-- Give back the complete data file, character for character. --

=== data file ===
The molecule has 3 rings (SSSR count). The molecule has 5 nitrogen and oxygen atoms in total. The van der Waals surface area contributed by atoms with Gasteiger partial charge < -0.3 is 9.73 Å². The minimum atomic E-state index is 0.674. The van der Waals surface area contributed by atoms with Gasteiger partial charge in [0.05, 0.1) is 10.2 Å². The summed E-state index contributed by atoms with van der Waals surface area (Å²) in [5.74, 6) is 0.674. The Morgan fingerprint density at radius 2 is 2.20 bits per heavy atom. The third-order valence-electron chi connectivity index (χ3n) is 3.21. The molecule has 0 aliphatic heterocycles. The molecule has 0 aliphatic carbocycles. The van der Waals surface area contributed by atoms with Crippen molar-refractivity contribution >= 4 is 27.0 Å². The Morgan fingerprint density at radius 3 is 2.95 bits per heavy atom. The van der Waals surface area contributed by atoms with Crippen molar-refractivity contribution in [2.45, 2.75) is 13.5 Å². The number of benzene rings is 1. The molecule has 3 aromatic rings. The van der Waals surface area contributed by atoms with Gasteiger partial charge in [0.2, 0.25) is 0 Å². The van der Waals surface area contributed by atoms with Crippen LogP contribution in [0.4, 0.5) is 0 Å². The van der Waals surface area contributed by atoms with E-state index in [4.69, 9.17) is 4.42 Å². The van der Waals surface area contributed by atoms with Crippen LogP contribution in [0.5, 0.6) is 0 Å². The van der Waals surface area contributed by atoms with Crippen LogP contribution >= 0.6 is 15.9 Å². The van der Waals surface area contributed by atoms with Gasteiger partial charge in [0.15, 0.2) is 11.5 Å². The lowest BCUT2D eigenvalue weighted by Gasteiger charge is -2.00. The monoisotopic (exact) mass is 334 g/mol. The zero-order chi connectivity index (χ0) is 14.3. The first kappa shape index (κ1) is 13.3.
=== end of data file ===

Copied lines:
The molecule has 3 rings (SSSR count). The molecule has 5 nitrogen and oxygen atoms in total. The van der Waals surface area contributed by atoms with Gasteiger partial charge < -0.3 is 9.73 Å². The minimum atomic E-state index is 0.674. The van der Waals surface area contributed by atoms with Gasteiger partial charge in [0.05, 0.1) is 10.2 Å². The summed E-state index contributed by atoms with van der Waals surface area (Å²) in [5.74, 6) is 0.674. The Morgan fingerprint density at radius 2 is 2.20 bits per heavy atom. The third-order valence-electron chi connectivity index (χ3n) is 3.21. The molecule has 0 aliphatic heterocycles. The molecule has 0 aliphatic carbocycles. The van der Waals surface area contributed by atoms with Crippen molar-refractivity contribution >= 4 is 27.0 Å². The Morgan fingerprint density at radius 3 is 2.95 bits per heavy atom. The van der Waals surface area contributed by atoms with Crippen molar-refractivity contribution in [2.45, 2.75) is 13.5 Å². The number of benzene rings is 1. The molecule has 3 aromatic rings. The van der Waals surface area contributed by atoms with Gasteiger partial charge in [0.2, 0.25) is 0 Å². The van der Waals surface area contributed by atoms with Crippen LogP contribution in [0.4, 0.5) is 0 Å². The van der Waals surface area contributed by atoms with E-state index in [4.69, 9.17) is 4.42 Å². The van der Waals surface area contributed by atoms with Crippen LogP contribution in [0.5, 0.6) is 0 Å². The van der Waals surface area contributed by atoms with Crippen LogP contribution >= 0.6 is 15.9 Å². The van der Waals surface area contributed by atoms with Gasteiger partial charge in [0.15, 0.2) is 11.5 Å². The lowest BCUT2D eigenvalue weighted by Gasteiger charge is -2.00. The monoisotopic (exact) mass is 334 g/mol. The zero-order chi connectivity index (χ0) is 14.3. The first kappa shape index (κ1) is 13.3.